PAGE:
Palestinians report further 'price tag' attack in W. Bank

Slogans written in Hebrew calling for killing of Arabs sprayed on wall of Bir Zeit University near Ramallah, local sources claim.

price tag graffiti mosque 311 R (photo credit: REUTERS/Abed Omar Qusini)
price tag graffiti mosque 311 R
(photo credit: REUTERS/Abed Omar Qusini)
After a week of similar incidents, Palestinians sources on Friday reported another suspected "price tag" attack at the Bir Zeit University near Ramallah in the West Bank.

According to sources, slogans written in Hebrew against the Prophet Muhammad and calling for the killing of Arabs were sprayed on the wall on the western side of the university and the mosque in a nearby town.
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On Thursday, the IDF informed police of new 'price tag' attacks launched by suspected far right elements on Palestinian targets in the West Bank. 
In the first incident, a mosque in the West Bank village of Yitma, near Nablus, was vandalized with graffiti. In the second incident, two Palestinian vehicles were torched in the village of Kablan.

Police and IDF forces are preparing to enter the crime scenes to collect evidence.

Police are becoming increasingly concerned by far-right attacks in the area, and announced the establishment of a special task force on Wednesday to track down those behind "price tag" attacks.

On Wednesday, vandals broke into an army base outside the Beit El settlement, slashing tires and breaking windows on 13 vehicles. It was the first such "price-tag" attack against the IDF, and drew major condemnation from the government.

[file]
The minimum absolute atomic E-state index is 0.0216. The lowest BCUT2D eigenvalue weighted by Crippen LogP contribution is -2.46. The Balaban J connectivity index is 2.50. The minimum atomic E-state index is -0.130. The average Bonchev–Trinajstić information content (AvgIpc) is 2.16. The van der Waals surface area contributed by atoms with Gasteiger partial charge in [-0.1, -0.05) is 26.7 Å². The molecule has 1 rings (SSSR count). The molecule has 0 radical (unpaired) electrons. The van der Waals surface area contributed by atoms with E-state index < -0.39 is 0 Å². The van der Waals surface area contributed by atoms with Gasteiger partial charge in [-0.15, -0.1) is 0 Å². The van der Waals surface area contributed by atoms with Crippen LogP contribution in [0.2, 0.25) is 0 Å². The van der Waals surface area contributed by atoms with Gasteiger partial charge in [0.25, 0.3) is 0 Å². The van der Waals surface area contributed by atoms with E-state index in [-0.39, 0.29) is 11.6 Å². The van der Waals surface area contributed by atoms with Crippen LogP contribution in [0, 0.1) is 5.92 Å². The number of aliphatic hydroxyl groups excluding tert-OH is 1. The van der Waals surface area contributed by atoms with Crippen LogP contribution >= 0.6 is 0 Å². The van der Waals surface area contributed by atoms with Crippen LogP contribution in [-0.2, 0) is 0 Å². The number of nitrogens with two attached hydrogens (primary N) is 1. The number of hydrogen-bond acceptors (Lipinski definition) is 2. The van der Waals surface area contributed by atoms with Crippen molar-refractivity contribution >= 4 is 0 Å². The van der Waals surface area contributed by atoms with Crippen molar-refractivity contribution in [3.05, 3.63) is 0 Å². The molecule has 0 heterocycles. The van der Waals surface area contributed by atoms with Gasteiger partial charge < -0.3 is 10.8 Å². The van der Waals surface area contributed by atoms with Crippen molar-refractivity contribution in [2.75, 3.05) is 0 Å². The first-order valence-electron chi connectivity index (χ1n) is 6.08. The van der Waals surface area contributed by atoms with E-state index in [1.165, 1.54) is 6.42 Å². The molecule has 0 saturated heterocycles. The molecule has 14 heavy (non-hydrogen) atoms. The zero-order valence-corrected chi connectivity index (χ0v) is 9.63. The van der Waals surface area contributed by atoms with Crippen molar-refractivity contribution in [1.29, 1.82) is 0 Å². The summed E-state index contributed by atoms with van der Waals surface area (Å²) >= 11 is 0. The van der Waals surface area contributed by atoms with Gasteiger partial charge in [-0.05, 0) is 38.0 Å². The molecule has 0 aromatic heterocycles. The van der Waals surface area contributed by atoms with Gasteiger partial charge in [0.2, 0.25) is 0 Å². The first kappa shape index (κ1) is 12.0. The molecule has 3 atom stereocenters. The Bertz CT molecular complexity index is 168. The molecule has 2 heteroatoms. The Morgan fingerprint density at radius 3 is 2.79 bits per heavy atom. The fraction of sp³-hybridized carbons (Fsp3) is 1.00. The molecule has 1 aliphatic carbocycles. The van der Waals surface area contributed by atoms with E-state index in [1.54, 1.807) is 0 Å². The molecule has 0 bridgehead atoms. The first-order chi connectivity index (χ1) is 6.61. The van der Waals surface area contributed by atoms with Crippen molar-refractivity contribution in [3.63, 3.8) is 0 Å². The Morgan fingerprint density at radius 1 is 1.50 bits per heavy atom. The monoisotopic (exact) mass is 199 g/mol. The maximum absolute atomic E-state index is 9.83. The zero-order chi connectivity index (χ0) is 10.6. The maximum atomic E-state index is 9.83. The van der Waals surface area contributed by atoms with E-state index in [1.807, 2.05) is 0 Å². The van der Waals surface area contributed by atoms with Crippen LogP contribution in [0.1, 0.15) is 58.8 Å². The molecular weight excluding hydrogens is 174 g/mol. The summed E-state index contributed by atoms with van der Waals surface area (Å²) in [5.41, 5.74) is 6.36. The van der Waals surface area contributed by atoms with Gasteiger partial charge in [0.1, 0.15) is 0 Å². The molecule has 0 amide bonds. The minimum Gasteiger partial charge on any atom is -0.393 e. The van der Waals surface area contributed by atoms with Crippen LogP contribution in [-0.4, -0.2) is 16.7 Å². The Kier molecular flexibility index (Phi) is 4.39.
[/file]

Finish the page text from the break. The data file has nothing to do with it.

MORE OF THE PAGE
Prime Minister Binyamin Netanyahu said
“This was an abhorrent crime directed against commanders and vehicles, the mission of which is to protect the lives of Israeli civilians in Judea and Samaria.”
In the past, right-wing extremists have punctured the tires of military jeeps, torched a military vehicle and even thrown a fire bomb at one, but they have never infiltrated a base.

On Tuesday morning, the night after the IDF razed three homes in the Migron outpost, settlers set fire to property in a mosque near Nablus.

The state destroyed the homes after a petition filed to the High Court claimed that they were built following an agreement that the whole outpost would be moved to neighboring Adam. The High Court ruled that the Migron settlement was illegally constructed on Palestinian land.
Yaakov Lappin and Tovah Lazaroff contributed to this report.